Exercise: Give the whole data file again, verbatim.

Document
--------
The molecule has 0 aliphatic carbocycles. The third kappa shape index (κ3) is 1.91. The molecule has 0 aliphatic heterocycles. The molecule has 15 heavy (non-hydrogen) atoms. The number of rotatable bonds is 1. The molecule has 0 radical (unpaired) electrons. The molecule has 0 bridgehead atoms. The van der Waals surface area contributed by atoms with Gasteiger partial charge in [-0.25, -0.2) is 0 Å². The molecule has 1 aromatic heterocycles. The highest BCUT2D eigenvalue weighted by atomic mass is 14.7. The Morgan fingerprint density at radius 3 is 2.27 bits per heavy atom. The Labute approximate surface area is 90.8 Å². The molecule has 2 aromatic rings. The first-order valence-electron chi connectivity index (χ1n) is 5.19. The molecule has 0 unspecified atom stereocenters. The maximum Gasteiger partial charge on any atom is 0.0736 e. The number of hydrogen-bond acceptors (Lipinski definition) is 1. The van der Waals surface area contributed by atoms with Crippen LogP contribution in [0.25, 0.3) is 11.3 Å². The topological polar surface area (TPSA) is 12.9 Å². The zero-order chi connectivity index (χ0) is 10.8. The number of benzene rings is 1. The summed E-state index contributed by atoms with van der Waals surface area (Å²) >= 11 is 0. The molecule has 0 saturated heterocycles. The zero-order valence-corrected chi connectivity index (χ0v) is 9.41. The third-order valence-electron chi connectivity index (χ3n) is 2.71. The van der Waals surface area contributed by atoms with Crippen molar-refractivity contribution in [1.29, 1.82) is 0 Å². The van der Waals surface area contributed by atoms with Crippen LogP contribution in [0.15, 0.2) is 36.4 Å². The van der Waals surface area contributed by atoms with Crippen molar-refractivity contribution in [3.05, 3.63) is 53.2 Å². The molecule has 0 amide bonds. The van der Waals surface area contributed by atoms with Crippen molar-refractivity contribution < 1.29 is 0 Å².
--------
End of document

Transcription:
The molecule has 0 aliphatic carbocycles. The third kappa shape index (κ3) is 1.91. The molecule has 0 aliphatic heterocycles. The molecule has 15 heavy (non-hydrogen) atoms. The number of rotatable bonds is 1. The molecule has 0 radical (unpaired) electrons. The molecule has 0 bridgehead atoms. The van der Waals surface area contributed by atoms with Gasteiger partial charge in [-0.25, -0.2) is 0 Å². The molecule has 1 aromatic heterocycles. The highest BCUT2D eigenvalue weighted by atomic mass is 14.7. The Morgan fingerprint density at radius 3 is 2.27 bits per heavy atom. The Labute approximate surface area is 90.8 Å². The molecule has 2 aromatic rings. The first-order valence-electron chi connectivity index (χ1n) is 5.19. The molecule has 0 unspecified atom stereocenters. The maximum Gasteiger partial charge on any atom is 0.0736 e. The number of hydrogen-bond acceptors (Lipinski definition) is 1. The van der Waals surface area contributed by atoms with Crippen LogP contribution in [0.25, 0.3) is 11.3 Å². The topological polar surface area (TPSA) is 12.9 Å². The zero-order chi connectivity index (χ0) is 10.8. The number of benzene rings is 1. The summed E-state index contributed by atoms with van der Waals surface area (Å²) >= 11 is 0. The molecule has 0 saturated heterocycles. The zero-order valence-corrected chi connectivity index (χ0v) is 9.41. The third-order valence-electron chi connectivity index (χ3n) is 2.71. The van der Waals surface area contributed by atoms with Crippen molar-refractivity contribution in [1.29, 1.82) is 0 Å². The van der Waals surface area contributed by atoms with Crippen LogP contribution in [0.15, 0.2) is 36.4 Å². The van der Waals surface area contributed by atoms with Crippen molar-refractivity contribution in [3.05, 3.63) is 53.2 Å². The molecule has 0 amide bonds. The van der Waals surface area contributed by atoms with Crippen molar-refractivity contribution < 1.29 is 0 Å².